annals of transparency

City Council members to push city to release more special-ed stats

PHOTO: Patrick Wall
Debra Zito was one of several parents at a Staten Island meeting this year who spoke about the need to improve special education services.

City Council members want the Department of Education to release more information about which students are receiving the special-education services they require — and which are not.

The City Council education committee is set to take up legislation that would require the city to release an annual report with details about how long students wait to be evaluated, and then receive, special services. The report would include the percentage of students “in full compliance” with their individualized learning plans and a breakdown of those statistics by students’ race, gender, English language learner status, and free or reduced-price lunch status.

Chalkbeat reported last week that the delivery of one type of special-education services varied widely by where students live. For students who live in Jamaica, Queens, 19 percent of those required services — including physical therapy and intensive counseling — were not being provided in June of last year. In parts of the South Bronx where the average median household income is $22,000, 10 percent of those services went unprovided. Just 1.5 percent of services went unprovided in the city’s five wealthiest ZIP codes.

Education committee chair Daniel Dromm said Tuesday that Council members wanted to know more about whether students are getting services and whether they were being evaluated in a timely manner. “There are many questions around that,” Dromm said.

The legislation would also require the release of information relevant to the city’s special-education reform effort, which has encouraged schools not to isolate students with special needs. The bill would require the city to report how many students receive special-education services in the classroom 100 percent of the time, a significant portion of their time, or a small portion of their time.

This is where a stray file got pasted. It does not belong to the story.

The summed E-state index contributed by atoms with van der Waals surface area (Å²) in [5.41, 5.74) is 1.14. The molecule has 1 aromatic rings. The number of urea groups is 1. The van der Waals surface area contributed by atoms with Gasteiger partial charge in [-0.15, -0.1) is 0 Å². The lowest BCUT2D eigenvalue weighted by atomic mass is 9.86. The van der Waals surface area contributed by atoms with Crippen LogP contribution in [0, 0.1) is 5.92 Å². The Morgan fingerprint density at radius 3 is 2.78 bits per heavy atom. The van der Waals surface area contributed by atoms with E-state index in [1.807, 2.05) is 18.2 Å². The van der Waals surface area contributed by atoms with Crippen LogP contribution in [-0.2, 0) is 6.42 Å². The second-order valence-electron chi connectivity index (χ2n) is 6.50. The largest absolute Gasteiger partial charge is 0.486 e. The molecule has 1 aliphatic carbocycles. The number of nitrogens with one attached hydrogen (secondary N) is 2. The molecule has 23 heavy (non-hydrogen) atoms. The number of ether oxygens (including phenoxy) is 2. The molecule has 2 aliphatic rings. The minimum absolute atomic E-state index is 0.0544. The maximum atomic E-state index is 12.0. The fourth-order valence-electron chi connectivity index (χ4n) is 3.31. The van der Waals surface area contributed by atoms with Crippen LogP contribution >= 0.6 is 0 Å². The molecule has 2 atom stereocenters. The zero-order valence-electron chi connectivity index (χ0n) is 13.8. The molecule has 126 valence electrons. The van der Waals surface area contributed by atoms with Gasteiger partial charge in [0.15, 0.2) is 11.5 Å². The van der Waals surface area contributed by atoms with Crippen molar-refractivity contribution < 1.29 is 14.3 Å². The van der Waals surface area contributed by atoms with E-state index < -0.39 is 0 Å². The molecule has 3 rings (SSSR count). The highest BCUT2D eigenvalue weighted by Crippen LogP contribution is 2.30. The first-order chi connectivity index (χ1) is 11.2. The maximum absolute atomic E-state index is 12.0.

Advocates for Children of New York Executive Director Kim Sweet said her organization would lend its support to the bill, which she said could spur improvements to services for city students, when it is discussed next week.

“We will be testifying in support of the effort to make public the delays in service provision and to hold the DOE accountable for those delays,” Sweet said.

The new legislation is sponsored by Dromm, Public Advocate Letitia James, and eight other City Council members. A Department of Education spokesperson did not immediately respond to requests for comment.

Patrick Wall contributed reporting. 

What's Your Education Story?

As the 2018 school year begins, join us for storytelling from Indianapolis educators

PHOTO: Dylan Peers McCoy/Chalkbeat
Sarah TeKolste, right, and Lori Jenkins at a Teacher Story Slam, in April.

In partnership with Teachers Lounge Indy, Chalkbeat is hosting another teacher story slam this fall featuring educators from across the city.

Over the past couple of years, Chalkbeat has brought readers personal stories from teachers and students through the events. Some of our favorites touched on how a teacher won the trust of her most skeptical student, why another teacher decided to come out to his students, and one educator’s call to ramp up the number of students pursuing a college education.

The event, 5:30 p.m. Thursday, Sept. 13, is free and open to the public — please RSVP here.

Event details:

5:30 p.m. to 7:30 p.m.
Thursday, Sept. 13, 2018
Tube Factory artspace
1125 Cruft St., Indianapolis, IN 46203
Get tickets here and find more on Facebook

More in What's Your Education Story?

School safety